• Lockheed Martin buys Sikorsky Aircraft for $9 billion

    Updated: Tue, Jul 21, 2015

    Lockheed Martin Corp. is buying United Technologies Corp.’s Sikorsky unit, adding the largest maker of military helicopters to a lineup that includes warplanes and missiles, for $9 billion. Aside from Black Hawk helicopters, Sikorsky makes presidential helicopters. Sikorsky helicopters have also returned astronauts home after they splashed down in the Pacific Ocean at the end of their space travels. Sikorsky had sales of about $7.45 billion last year. With a deal, Lockheed would extend its status as the world’s largest defense contractor and widen its lead over Boeing Co. in the U.S. It would be the biggest aerospace acquisition since 2012, when United Technologies bought Goodrich Corp. for more than $16 billion, accordin

  • Grant allows UT to lead effort to engineer quake-resistant structures

    Updated: Tue, Jul 21, 2015

    University of Texas researchers have been awarded a $13.7 million federal grant to develop a software platform and other cyber tools to help engineers construct buildings, levees, bridges, highways and other structures that are better able to withstand earthquakes and other natural hazards. “There is tremendous potential to save lives and property through better engineering, design and planning,” said Ellen Rathje, a civil engineering professor and the project’s principal investigator.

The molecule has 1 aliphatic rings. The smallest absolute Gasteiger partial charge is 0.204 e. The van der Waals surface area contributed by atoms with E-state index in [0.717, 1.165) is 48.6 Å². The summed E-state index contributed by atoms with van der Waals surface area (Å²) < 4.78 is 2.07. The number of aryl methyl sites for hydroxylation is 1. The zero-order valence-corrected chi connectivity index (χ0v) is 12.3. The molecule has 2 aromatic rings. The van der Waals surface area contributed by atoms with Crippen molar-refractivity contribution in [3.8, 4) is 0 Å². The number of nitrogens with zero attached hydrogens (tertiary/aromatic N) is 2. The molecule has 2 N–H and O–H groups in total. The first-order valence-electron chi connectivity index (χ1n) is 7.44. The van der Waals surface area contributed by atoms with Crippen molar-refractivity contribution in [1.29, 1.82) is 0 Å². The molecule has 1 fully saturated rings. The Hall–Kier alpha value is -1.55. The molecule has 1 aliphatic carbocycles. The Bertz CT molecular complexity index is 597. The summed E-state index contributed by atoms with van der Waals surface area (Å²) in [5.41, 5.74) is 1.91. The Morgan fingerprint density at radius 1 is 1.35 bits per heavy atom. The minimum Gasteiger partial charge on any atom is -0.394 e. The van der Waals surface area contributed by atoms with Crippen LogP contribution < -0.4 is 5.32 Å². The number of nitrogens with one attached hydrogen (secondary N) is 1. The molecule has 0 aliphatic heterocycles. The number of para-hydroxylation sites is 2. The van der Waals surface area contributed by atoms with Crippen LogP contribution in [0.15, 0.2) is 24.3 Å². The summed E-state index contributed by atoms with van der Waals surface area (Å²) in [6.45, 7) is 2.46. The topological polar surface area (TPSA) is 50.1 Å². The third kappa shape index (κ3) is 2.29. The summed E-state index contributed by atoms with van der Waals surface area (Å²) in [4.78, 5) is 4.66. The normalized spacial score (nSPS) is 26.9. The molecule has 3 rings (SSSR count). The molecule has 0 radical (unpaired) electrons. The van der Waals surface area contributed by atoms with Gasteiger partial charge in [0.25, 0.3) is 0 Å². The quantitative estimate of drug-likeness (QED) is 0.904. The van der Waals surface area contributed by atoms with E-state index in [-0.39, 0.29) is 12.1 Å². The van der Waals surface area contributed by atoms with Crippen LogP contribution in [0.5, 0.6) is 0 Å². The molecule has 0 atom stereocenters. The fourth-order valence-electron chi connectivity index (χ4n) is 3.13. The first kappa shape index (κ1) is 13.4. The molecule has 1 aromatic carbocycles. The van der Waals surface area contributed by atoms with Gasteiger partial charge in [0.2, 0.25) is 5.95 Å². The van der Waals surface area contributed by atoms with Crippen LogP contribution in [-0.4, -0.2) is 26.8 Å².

• As ADA marks 25-year anniversary, Hutchinson's strides in compliance with the act cited

    Updated: Tue, Jul 21, 2015

    Siri might even be able to answer the question of what made her possible on iPhones. One answer came 25 years ago this week with the Americans with Disabilities Act. The law that assured equal rights to disabled citizens prompted increased interest in developing technologies that improved accessibility for the disabled, including voice recognition software to help people who can’t see or type. Siri is just one example of technologies that help the disabled adopted into mainstream use. Audio books are another. “We find that the ADA helps everybody,” said Chris Owens, executive director of Prairie Independent Living Resource Center in Hutchinson. President George H.W. Bush signed the bipartisan bill into

  • Oklahoma startup firm remanufactures high-performance batteries

    Published: Tue, Jul 21, 2015

    Dirk Spiers, president of Spiers New Technologies Inc., leads a new company that performs battery life cycle management of advanced battery storage packs. Working with electric car manufacturers, the Oklahoma company grades and remanufactures used high-performance batteries.